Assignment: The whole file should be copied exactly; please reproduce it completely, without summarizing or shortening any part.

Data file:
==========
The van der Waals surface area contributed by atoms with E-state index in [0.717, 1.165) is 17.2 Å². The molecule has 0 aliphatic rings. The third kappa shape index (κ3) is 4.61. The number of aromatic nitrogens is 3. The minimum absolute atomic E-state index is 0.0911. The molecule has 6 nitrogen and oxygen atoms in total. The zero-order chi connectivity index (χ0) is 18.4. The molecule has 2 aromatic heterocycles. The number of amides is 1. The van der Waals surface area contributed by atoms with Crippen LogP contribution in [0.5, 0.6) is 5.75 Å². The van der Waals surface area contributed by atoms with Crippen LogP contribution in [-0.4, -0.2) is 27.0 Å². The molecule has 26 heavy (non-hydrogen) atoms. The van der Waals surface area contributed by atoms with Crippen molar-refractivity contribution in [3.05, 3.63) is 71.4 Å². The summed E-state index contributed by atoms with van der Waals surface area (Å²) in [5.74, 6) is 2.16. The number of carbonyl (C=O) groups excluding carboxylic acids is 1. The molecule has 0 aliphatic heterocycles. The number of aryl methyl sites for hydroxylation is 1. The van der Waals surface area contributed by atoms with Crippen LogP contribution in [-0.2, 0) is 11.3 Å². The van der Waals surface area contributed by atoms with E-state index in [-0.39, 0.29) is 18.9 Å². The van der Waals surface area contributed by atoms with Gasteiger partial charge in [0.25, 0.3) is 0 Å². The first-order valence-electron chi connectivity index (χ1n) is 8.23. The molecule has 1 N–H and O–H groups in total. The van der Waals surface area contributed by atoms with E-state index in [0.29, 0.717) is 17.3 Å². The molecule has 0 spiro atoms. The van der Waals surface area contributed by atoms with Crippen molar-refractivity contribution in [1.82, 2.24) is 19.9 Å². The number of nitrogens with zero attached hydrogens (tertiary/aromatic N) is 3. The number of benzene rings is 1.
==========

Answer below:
The van der Waals surface area contributed by atoms with E-state index in [0.717, 1.165) is 17.2 Å². The molecule has 0 aliphatic rings. The third kappa shape index (κ3) is 4.61. The number of aromatic nitrogens is 3. The minimum absolute atomic E-state index is 0.0911. The molecule has 6 nitrogen and oxygen atoms in total. The zero-order chi connectivity index (χ0) is 18.4. The molecule has 2 aromatic heterocycles. The number of amides is 1. The van der Waals surface area contributed by atoms with Crippen LogP contribution in [0.5, 0.6) is 5.75 Å². The van der Waals surface area contributed by atoms with Crippen LogP contribution in [-0.4, -0.2) is 27.0 Å². The molecule has 26 heavy (non-hydrogen) atoms. The van der Waals surface area contributed by atoms with Crippen molar-refractivity contribution in [3.05, 3.63) is 71.4 Å². The summed E-state index contributed by atoms with van der Waals surface area (Å²) in [5.74, 6) is 2.16. The number of carbonyl (C=O) groups excluding carboxylic acids is 1. The molecule has 0 aliphatic heterocycles. The number of aryl methyl sites for hydroxylation is 1. The van der Waals surface area contributed by atoms with Crippen LogP contribution in [-0.2, 0) is 11.3 Å². The van der Waals surface area contributed by atoms with E-state index in [-0.39, 0.29) is 18.9 Å². The van der Waals surface area contributed by atoms with Gasteiger partial charge in [0.25, 0.3) is 0 Å². The first-order valence-electron chi connectivity index (χ1n) is 8.23. The molecule has 1 N–H and O–H groups in total. The van der Waals surface area contributed by atoms with E-state index in [0.29, 0.717) is 17.3 Å². The molecule has 0 spiro atoms. The van der Waals surface area contributed by atoms with Crippen molar-refractivity contribution in [1.82, 2.24) is 19.9 Å². The number of nitrogens with zero attached hydrogens (tertiary/aromatic N) is 3. The number of benzene rings is 1.